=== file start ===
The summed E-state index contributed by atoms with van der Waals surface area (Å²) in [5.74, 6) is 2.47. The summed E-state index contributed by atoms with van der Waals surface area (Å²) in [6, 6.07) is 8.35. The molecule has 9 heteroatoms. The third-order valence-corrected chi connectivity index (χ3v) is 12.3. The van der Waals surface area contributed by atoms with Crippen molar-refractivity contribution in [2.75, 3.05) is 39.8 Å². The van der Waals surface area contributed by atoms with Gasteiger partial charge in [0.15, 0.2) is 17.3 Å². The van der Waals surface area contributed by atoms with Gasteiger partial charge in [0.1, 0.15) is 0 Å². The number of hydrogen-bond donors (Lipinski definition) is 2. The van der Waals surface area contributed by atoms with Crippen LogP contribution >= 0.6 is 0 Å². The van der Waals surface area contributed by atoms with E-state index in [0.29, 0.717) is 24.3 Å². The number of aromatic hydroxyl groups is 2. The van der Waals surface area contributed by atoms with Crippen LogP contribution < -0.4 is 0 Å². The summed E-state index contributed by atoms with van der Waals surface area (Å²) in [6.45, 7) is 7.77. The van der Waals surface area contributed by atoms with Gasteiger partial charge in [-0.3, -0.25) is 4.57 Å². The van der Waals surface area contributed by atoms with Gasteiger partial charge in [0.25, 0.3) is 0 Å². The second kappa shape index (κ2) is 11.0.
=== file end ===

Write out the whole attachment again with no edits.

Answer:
The summed E-state index contributed by atoms with van der Waals surface area (Å²) in [5.74, 6) is 2.47. The summed E-state index contributed by atoms with van der Waals surface area (Å²) in [6, 6.07) is 8.35. The molecule has 9 heteroatoms. The third-order valence-corrected chi connectivity index (χ3v) is 12.3. The van der Waals surface area contributed by atoms with Crippen molar-refractivity contribution in [2.75, 3.05) is 39.8 Å². The van der Waals surface area contributed by atoms with Gasteiger partial charge in [0.15, 0.2) is 17.3 Å². The van der Waals surface area contributed by atoms with Gasteiger partial charge in [0.1, 0.15) is 0 Å². The number of hydrogen-bond donors (Lipinski definition) is 2. The van der Waals surface area contributed by atoms with Crippen LogP contribution >= 0.6 is 0 Å². The van der Waals surface area contributed by atoms with E-state index in [0.29, 0.717) is 24.3 Å². The number of aromatic hydroxyl groups is 2. The van der Waals surface area contributed by atoms with Crippen LogP contribution < -0.4 is 0 Å². The summed E-state index contributed by atoms with van der Waals surface area (Å²) in [6.45, 7) is 7.77. The van der Waals surface area contributed by atoms with Gasteiger partial charge in [-0.3, -0.25) is 4.57 Å². The van der Waals surface area contributed by atoms with Gasteiger partial charge in [0.25, 0.3) is 0 Å². The second kappa shape index (κ2) is 11.0.